expression as in _Love in Dian's Lap_ between the age of the Stuarts
and our own? To realize the full extent to which the religious, or
semi-religious, emotions--now ecstatic, now awe-stricken--dominate and
colour the entire fabric of these strange poems, they must be read
throughout. In the lines _To the Dead Cardinal of Westminster_ we see
them at their subtlest; and in the very powerful piece, _The Hound of
Heaven_--a poem setting forth the pursuit of the human soul by divine
grace--they are at their most intense.... That minority who can
recognize the essentials under the accidents of poetry, and who feel
that it is to poetic Form alone, and not to forms, that eternity
belongs, will agree that, alike in wealth and dignity of imagination,
in depth and subtlety of thought, and in magic and mastery of language,
a new poet of the first rank is to be welcomed in the author of this
volume.--H. D. TRAILL, in _The Nineteenth Century_.

The first thing to be done, and by far the most important, is to
recognize that we are here face to face with a poet of the first order,
a man of imagination all compact, a seer and singer of rare genius. He
revels indeed in "orgiac imageries," and revelry implies excess. But
when excess is an excess of strength, the debauch a debauch of beauty,
who can condemn or even regret it? Would we had a few more poets who
could exceed in such imagery as this! It is no minor Caroline singer he
recalls, but the Jacobean SHAKESPEARE.--_The Daily Chronicle._

A volume of poetry has not appeared in QUEEN VICTORIA'S reign more
authentic in greatness of utterance than this. In the rich and virile
harmonies of his line, in strange and lovely vision, in fundamental
meaning, he is possibly the first of Victorian poets, and at least is
he of none the inferior.... In all sobriety do we believe him of all
poets to be the most celestial in vision, the most august in
faculty.... In a word, a new planet has swum into the ken of the
watchers of the poetic skies. These are big words; but we have weighed
them. For there is that in Mr FRANCIS THOMPSON'S poetry which
discourages the flamboyant appreciations of the more facile
impressionist, and gives him pause in his ready-made enthusiasms. It is
patent on the first page that there is genius in this inspiration, and
the great note in this utterance; but page after page reveals the rich
and the strange, and the richer and the stranger in so many original
moods and noble measures, that the reviewer feels the necessity of
caution.... In nothing does THOMPSON appear more authentically a poet
than in the fact that his sense of beauty is part of his religion. In
this he is like SHELLEY, except that SHELLEY'S sense of beauty was his
religion, and lived in an atmosphere of sensuousness, a sensuousness
that has little of the grosser taints of earth about it indeed, but
which is still sensuousness. Therefore, SHELLEY wrote the glorious
_Epipsychidion_; therefore, Mr THOMPSON writes _Her Portrait_, the
longest and greatest poem in his book; and, speaking for ourselves, we
shall say at once that _Epipsychidion_, long unique in the language,
has at last found its parallel, perhaps its peer, in _Her Portrait_. Of
this "Her" of Mr THOMPSON'S we must say that she is the significance of
his book. If his sense of beauty is part of his religion, his religion
is that of a rapt Catholic, to whom the very heaven, with all that
therein be, is open and palpable; his is the Catholicism of profound
mysticism, and of the most universal temper.... It is perfectly safe to
affirm that if Mr THOMPSON write no other line, by this volume alone he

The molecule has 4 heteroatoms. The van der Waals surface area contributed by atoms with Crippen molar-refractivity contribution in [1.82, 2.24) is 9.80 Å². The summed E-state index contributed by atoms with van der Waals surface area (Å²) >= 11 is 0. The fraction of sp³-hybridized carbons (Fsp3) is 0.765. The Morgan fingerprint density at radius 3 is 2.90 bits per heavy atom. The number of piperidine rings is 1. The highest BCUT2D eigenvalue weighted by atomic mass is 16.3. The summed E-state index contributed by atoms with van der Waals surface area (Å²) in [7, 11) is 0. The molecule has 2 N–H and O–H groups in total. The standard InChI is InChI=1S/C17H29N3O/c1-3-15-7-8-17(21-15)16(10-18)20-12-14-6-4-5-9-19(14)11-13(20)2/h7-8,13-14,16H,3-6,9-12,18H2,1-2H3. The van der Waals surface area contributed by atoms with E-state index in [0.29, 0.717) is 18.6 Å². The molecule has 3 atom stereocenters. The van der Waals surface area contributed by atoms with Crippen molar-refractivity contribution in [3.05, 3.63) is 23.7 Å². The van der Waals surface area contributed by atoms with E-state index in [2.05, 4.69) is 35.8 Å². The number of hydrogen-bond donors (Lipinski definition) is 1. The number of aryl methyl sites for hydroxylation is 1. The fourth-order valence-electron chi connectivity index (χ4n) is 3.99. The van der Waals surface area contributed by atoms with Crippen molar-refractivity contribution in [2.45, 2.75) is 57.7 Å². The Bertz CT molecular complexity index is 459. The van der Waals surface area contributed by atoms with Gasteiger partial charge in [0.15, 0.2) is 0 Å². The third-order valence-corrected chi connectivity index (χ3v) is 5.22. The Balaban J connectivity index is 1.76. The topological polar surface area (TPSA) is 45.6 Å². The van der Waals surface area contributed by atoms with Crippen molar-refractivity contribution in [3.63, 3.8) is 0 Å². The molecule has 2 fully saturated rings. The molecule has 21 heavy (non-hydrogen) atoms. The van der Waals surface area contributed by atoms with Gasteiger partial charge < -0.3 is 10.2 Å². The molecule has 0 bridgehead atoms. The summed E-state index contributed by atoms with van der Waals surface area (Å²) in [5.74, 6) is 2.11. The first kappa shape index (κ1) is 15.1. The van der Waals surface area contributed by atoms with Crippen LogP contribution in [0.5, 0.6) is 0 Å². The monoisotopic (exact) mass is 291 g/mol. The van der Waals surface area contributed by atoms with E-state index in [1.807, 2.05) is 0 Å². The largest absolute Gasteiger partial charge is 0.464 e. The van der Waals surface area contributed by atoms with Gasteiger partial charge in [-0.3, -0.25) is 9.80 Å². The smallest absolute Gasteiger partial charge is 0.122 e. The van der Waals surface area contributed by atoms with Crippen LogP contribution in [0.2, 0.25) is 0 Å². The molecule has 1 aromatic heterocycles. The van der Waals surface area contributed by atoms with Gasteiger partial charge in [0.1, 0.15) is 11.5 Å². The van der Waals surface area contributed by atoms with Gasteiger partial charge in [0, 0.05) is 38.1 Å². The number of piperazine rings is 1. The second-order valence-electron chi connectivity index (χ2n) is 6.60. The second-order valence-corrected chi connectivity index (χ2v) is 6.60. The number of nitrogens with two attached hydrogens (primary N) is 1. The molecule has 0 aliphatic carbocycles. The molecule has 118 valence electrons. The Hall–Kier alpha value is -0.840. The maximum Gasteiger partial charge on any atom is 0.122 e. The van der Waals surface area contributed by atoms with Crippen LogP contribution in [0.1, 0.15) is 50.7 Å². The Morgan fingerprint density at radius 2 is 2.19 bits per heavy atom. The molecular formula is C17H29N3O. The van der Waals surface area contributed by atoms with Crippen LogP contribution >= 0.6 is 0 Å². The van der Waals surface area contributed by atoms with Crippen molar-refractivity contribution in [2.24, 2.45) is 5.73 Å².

is as secure of remembrance as any poet of the century. His vocabulary
is very great.... Mr THOMPSON'S first volume is no mere promise--it is
itself among the great achievements of English poetry; it has reached
the peak of Parnassus at a bound.

He has actually accomplished the high thing in metaphysical poetry that
DONNE and CRASHAW only dreamed of. His mysticism is infinitely more
profound and significant than theirs, as his imagination is more
impulsive, ardent, and beautiful. He is the great Platonist of English
poetry. If Mr THOMPSON had never written anything after his first
volume, there would be but one Stuart poet with whom the author of _Her
Portrait_ could be compared for orchestral majesties of song, and that
one MILTON.... He is an argonaut of literature, far travelled in the
realms of gold, and he has in a strange degree the assimilative
mind.... We do not think we forget any of the splendid things of an
English anthology when we say that _The Hound of Heaven_ seems to us,
on the whole, the most wonderful lyric in the language. It fingers all
the stops of the spirit, and we hear now a thrilling and dolorous note
of doom, and now the quiring of the spheres, and now the very pipes of
Pan, but under all the still, sad music of humanity. It is the return
of the nineteenth century to THOMAS A KEMPIS.--J. L. GARVIN, in _The
Newcastle Chronicle_ and in _The Bookman_.

The fine frenzy, and the fine line: these are two root characteristics
of Mr THOMPSON'S really remarkable poem. One has seldom seen poet more
wildly abandoned to his rapture, more absorbed in the trance of his
ecstasy. When the irresistible moment comes, he throws himself upon his
mood as a glad swimmer gives himself to the waves, careless whither the
strong tide carries him, knowing only the wild joy of the laughing
waters and the rainbow spray. He shouts, as it were, for mere gladness,
in the welter of wonderful words, and he dives swift and fearless to
fetch his deep-sea fancies. When weak men venture on these vagaries
they drown; but Mr THOMPSON is a strong swimmer. Hyperboles, which in
other hands had seemed merely absurd, in his delight us as examples of
that "fine excess" which is one of the most enthralling of the many
enchantments of poetry.... Indeed, Mr THOMPSON must simply be CRASHAW
born again, but born greater. Though the conception, for example, of